Thursday, October 2, 2008 - Designing heroes

Often times today, I think that we make "heroes" out of too many people who shouldn't be heroes (mainly, celebrities in magazines and television). But I guess it comes down to what your own definition of hero is. Merriam-Webster lists one definition of hero as "an object of extreme admiration and devotion" and another as "an illustrious warrior, a man admired for his achievements and noble qualities, one that shows great courage" and one more "the central figure in an event, period, or movement."

After doing a bit of research on Hohlwein, I've come to think that Hohlwein himself is a hero in the world of illustration. This site says that his work is "sought after and can be found in museums and galleries throughout the world." The person who runs this blog is paying homage to Hohlwein, his favorite illustrator, and has many comments from people around the world praising his work. This site claims that "a Hohlwein poster almost guaranteed success for the business."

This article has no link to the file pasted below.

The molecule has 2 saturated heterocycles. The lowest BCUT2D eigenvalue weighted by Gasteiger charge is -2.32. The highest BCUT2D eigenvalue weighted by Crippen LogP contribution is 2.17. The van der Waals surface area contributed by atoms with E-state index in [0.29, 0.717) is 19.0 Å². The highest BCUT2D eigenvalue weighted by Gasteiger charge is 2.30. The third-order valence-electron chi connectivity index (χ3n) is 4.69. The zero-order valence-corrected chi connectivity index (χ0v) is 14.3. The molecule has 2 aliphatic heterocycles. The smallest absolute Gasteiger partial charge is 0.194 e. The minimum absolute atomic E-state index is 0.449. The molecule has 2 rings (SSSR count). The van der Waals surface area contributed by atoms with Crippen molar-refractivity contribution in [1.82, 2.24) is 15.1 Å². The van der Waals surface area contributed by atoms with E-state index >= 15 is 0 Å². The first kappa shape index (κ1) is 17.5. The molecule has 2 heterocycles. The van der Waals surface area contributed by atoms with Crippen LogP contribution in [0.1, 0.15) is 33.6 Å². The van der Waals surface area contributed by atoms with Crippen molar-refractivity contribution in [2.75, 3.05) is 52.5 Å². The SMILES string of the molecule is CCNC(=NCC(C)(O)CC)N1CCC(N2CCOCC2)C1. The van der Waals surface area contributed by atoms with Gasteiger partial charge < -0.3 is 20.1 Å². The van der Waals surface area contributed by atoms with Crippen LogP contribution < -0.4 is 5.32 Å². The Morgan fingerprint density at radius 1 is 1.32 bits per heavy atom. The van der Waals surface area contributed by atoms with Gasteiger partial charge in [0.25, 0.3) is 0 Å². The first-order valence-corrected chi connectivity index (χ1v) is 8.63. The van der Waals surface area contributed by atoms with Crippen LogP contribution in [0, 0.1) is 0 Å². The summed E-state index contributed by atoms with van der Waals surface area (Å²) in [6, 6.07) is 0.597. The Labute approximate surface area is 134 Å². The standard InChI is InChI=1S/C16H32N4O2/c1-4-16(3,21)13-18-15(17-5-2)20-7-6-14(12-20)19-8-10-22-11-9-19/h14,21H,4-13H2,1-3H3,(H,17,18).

The Eye Magazine article says that "A hero is one who rises above the ordinary and must therefore appear to be extraordinary." I think that Hohlwein has done just this. He has taken his talents as an illustrator and has used them to turn the subjects in his posters into heroes themselves, while becoming a hero to the illustrators of the present and future. He has done exactly what the article says must occur for one to be a hero in print: "The primary method is to use an exaggerated representational style, a form of ‘realism’ that romanticises and even beatifies those depicted. After the warts and blemishes have been removed and the muscles have been fleshed out, what remains is a heroic shell."

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